Overall, the original study found that was indeed true. However, the researchers were puzzled by the fact that older people in that first study seemed as equally interested in stories about younger people as they were in stories about older people like themselves.

"Now we know why older people liked reading about the younger people – they were looking for negative stories about them," she said.

"Our new results go along with other research showing that people's social identity helps shape what media messages we choose. Age is just one type of social identity which may affect our media choices."

Saturday, September 04, 2010

Active Lifestyle May Help Counter Obesity Genes

04 sept 2010-- Exercise can reduce a person's genetic predisposition to obesity by 40 percent, finds a new English study.

Researchers looked at 20,430 people in Norwich and focused on genetic variants known to increase the risk of obesity. Most people had inherited 10 to 13 of these variants from their parents, but some had more than 17 while others had fewer than six.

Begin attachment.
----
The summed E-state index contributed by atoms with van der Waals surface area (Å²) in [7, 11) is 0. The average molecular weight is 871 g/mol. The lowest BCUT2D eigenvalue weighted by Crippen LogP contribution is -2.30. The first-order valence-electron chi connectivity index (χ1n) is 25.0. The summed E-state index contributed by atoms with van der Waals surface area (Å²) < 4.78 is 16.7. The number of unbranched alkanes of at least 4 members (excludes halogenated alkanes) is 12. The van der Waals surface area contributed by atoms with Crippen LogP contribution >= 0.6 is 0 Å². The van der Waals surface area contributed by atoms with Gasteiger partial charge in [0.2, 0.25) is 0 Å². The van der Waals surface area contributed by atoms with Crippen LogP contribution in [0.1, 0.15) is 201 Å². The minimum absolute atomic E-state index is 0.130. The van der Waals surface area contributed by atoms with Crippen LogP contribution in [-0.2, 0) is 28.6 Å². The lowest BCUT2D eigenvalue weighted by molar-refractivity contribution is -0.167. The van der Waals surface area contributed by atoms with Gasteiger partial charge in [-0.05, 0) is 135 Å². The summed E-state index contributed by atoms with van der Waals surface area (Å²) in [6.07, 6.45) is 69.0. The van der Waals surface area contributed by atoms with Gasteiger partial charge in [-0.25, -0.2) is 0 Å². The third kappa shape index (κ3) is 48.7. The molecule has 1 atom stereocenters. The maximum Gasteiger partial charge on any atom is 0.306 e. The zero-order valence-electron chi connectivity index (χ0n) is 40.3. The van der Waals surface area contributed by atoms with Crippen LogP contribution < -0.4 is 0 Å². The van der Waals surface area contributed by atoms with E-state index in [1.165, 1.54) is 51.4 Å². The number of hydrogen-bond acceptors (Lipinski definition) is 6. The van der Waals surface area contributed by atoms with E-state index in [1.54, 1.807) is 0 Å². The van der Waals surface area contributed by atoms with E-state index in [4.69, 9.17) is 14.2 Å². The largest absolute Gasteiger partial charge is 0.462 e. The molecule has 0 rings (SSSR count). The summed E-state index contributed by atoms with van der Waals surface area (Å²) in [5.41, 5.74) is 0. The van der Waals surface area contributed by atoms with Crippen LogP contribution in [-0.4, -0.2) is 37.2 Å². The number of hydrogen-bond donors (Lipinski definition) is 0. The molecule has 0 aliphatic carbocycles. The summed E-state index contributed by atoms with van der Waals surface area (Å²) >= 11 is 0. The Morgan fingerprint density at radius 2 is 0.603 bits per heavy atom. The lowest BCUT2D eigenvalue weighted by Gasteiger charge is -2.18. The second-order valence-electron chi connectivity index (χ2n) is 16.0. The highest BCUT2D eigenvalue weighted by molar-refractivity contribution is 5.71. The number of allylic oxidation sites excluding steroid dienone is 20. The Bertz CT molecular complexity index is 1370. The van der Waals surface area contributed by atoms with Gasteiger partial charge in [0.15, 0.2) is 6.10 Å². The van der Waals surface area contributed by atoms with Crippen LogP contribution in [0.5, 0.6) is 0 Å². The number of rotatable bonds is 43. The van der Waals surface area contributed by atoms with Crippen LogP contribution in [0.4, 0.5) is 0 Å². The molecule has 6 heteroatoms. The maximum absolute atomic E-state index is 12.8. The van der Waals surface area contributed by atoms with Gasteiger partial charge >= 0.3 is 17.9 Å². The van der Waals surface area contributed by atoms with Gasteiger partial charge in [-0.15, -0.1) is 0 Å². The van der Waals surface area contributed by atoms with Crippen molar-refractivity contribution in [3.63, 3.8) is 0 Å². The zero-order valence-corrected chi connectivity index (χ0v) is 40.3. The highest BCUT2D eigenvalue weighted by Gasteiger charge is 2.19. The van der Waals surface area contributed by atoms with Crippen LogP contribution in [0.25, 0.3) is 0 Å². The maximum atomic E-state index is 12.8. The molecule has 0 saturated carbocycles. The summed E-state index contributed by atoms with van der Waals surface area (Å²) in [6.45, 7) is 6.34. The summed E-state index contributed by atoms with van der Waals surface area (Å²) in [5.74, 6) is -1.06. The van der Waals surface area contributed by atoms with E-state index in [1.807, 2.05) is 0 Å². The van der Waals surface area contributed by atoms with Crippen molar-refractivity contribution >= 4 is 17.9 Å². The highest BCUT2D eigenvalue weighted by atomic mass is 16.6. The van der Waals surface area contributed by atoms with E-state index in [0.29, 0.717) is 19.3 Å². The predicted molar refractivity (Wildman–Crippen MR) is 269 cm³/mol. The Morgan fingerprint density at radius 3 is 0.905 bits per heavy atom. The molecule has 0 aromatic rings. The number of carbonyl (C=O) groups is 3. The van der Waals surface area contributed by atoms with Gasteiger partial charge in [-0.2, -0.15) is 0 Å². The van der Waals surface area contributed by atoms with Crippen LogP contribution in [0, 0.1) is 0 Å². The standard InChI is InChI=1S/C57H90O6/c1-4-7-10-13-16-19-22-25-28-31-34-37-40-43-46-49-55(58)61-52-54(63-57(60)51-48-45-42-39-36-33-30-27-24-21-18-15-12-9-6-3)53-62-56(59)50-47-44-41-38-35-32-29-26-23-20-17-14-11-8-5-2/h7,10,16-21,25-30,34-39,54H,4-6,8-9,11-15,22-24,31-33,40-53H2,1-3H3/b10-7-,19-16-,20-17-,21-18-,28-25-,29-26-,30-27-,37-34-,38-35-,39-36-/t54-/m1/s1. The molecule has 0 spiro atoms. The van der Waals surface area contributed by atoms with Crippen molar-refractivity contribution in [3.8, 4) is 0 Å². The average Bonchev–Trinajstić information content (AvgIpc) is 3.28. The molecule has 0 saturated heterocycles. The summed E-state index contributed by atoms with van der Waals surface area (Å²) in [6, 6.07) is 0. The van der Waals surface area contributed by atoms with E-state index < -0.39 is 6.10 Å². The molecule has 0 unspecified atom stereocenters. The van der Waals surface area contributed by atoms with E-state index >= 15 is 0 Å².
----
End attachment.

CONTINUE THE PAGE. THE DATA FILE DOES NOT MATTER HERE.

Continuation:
The participants also provided information about their levels of physical activity.

Overall, each additional obesity-related genetic variant was associated with an increase in body mass index (BMI) equivalent to 445 grams (0.98 pounds) for a person 1.70 meters (5 feet, 6 inches) tall. BMI is a measurement that takes into account a person's height and weight.

However, this effect was greater in sedentary people than in active people, the researchers found. For those with a physically active lifestyle the increase was 379 grams (0.84 pounds) per genetic variant. That's 36 percent less than the increase of 592 grams (1.3 pounds) per genetic variant for inactive people.

The researchers also found that each additional obesity susceptibility variant increased the odds of obesity by 1.1-fold. But this risk was 40 percent lower for active people compared to inactive people, the findings revealed.